Police on the island of Naxos, Greece is investigating how hundreds of antiquities have ended up in the possession of a German artist who was permanently residing on the island.
The ancient treasure was discovered after the death of 84-year-old Klaus Pfeiffer on December 3.
Born and educated in Germany he has been traveling to Greece since 1965. He was residing and working in Naxos since 1974. In 1980 he became a Naxian Citizen. His website says that Pfeiffer had more than 100 one-man shows and group exhibitions in Europe, the US, and Asia since 1973.
His sculptures, paintings, watercolors, lithographs, woodcuts, etchings, silkscreen books, videos, and installations are in public and private collections in several countries.
Neighbors and friends called the police after Pfeiffer was not seen for a few days and was not responding to calls.
A local judge gave permission to the police to enter the house where Pfeiffer was found dead with no signs of criminal activity or suicide.
A trove of Naxos antiquities found at Pfeiffer’s home
Police officers discovered 48 marble, clay and copper objects and 215 coins in the house, which were examined by an archaeologist from the Ephorate of Antiquities of Cyclades who opined that they fall under the protective provisions of the law.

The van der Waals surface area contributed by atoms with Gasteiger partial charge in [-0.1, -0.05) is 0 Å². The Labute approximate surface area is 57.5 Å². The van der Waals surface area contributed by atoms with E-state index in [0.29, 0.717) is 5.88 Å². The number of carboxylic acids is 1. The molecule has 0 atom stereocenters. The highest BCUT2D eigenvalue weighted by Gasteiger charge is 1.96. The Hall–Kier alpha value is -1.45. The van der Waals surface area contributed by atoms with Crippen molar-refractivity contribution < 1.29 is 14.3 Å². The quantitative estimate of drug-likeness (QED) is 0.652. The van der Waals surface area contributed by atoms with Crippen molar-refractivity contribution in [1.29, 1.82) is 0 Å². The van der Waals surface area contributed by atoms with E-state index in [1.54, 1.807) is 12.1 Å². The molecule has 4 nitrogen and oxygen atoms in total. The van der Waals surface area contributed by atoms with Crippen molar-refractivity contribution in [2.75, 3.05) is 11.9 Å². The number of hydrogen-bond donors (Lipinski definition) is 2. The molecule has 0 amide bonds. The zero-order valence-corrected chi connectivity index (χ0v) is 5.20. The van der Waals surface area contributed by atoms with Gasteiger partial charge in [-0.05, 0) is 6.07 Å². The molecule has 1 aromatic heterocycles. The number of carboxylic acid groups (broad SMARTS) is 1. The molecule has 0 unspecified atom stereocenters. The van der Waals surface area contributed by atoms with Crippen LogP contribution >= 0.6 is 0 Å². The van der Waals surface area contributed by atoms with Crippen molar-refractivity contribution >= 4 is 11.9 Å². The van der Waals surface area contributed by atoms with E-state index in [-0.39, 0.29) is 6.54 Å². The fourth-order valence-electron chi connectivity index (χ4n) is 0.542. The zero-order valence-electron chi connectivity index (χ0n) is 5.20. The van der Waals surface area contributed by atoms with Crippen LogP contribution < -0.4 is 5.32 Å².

All were seized to be dated, evaluated and their exact provenance assessed.
According to naxostimes.gr, the house of the deceased at the Castle of Chora was sealed and is guarded by the police.
Pfeiffer was a veteran sculptor and several of his works were also found in the house. Their fate will be decided when authorities open his will.
Naxos is the largest of the Cyclades and it was the center of archaic Cycladic culture.
Naxos dominated commerce in the Cyclades during the 8th and 7th centuries BC. Herodotus describes Naxos circa 500 BC as the most prosperous Greek island.
In 499 BC, an unsuccessful attack on Naxos by Persian forces led several prominent men in the Greek cities of Ionia to rebel against the Persian Empire in the Ionian Revolt, and then to the Persian War between Greece and Persia.
Naxos was the first Greek city-state to attempt to leave the Delian League circa 469 BC; Athens quickly quashed the notion and forcibly removed all military naval vessels from the island’s control. Athens then demanded all future payments from Naxos in the form of gold rather than military aid.